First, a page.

After surrounding the embassy and drumming for two days, the sparrows died of exhaustion within the embassy walls. Polish personnel recounted clearing the embassy of dead sparrows with shovels.
For Chairman Mao Zedong, it seemed his Four Pest campaign was working efficiently well. Mao was convinced he was saving the country four pounds of rice annually by exterminating sparrows. Instead, he was creating an even more devastating ecological issue for rice crops.
Sparrows worldwide are natural predators to many insects, including crop-damaging locusts. Locusts didn’t make Mao Zedong’s pest list since the sparrows consumed them along with the grain, controlling the insect population. Removing sparrows as the predator in its ecosystem would soon prove devastating for China.
The Great Famine
In one year, the Great Leap Forward wasn’t quite performing as expected, as promised alongside other prosperous social changes. Under Chairman Mao’s intense rule, much corruption and ecological devastation occurred around rice production, causing the death of 15-55 million people.
The diversion of labor from harvesting crops to steel production and construction meant crop supplies were left to rot in fields.
Extreme weather had begun affecting the entire country, with severe bouts of drought and flooding causing many hardships. The sparrows were all but extinct.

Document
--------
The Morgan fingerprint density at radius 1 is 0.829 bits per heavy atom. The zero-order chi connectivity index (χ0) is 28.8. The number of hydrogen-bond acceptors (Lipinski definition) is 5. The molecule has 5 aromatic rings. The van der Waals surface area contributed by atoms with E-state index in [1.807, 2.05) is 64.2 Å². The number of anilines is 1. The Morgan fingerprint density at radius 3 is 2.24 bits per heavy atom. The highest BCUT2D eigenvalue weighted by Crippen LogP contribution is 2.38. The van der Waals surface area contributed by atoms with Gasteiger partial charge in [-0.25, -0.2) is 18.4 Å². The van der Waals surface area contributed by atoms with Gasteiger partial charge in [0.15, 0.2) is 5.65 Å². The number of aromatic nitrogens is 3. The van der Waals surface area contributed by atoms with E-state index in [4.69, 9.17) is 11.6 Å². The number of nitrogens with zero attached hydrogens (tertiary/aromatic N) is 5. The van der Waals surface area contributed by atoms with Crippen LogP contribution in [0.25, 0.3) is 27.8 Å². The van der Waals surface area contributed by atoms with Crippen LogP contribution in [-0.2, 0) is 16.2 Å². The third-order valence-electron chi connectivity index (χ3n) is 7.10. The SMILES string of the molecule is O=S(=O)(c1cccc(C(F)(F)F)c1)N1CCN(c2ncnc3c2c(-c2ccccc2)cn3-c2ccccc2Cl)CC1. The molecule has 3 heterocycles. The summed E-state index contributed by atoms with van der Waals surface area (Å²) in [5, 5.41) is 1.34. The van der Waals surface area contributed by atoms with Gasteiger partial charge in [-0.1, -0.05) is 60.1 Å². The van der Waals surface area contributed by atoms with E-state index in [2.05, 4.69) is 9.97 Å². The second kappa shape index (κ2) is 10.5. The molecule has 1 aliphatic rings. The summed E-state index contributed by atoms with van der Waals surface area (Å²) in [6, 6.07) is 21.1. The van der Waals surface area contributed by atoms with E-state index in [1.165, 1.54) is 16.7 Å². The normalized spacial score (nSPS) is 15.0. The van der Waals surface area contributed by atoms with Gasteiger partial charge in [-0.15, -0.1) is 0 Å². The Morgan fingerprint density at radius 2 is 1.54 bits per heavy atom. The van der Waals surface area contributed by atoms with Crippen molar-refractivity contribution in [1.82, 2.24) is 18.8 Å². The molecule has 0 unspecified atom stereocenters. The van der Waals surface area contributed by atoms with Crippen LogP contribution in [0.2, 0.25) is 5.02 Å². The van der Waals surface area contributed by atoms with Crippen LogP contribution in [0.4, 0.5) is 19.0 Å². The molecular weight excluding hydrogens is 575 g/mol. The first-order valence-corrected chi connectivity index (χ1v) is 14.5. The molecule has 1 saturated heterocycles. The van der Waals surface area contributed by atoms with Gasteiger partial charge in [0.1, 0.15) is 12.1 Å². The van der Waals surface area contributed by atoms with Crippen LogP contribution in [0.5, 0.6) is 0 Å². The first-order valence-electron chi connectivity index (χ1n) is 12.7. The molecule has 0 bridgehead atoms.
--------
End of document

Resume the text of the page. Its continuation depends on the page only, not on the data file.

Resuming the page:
By 1960, locusts overtook rice crops, limiting the food supply and initiating a famine for the Chinese. The intricate ecosystem of China had been broken, and the consequences were far-reaching for the most populous country.
The People’s Republic of China had to import 250,000 sparrows from the Soviet Union to stop the ecological disruption. After successfully importing sparrows back into the ecosystem, the sparrows were able to keep locus populations from devastating crops. The campaign against sparrows was later aimed at eradicating bed bugs.
Killing Sparrows Killed Millions
It’s incredible to think a bird weighing less than an average smartphone would be the catalyst to the most devastating famine. Yet, while Mao sought to remove the pests he viewed as insignificant, the importance of the sparrow was clearly overlooked.
In the late 1950s, China held a population of 650 million people. Over the Great Chinese Famine, China lost more than 15 million people.
We can compare this to another famous famine, the Irish Potato Famine. The shortage of potatoes in Ireland from 1845 to 1849 created a loss of one million of the country’s civilians. This comparison shows how devastating the Great Chinese Famine was to China’s ecosystem.
Like moving cogs in a machine, Earth’s ecosystem does not flourish without all aspects working in unison. Mankind has ignorantly fallen victim to the intricacies of mother nature many times throughout history.
Each time an ecosystem is disturbed, people are directly impacted as a result. The lack of, or the overabundance of, any plant or animal species determines the success of its ecosystem.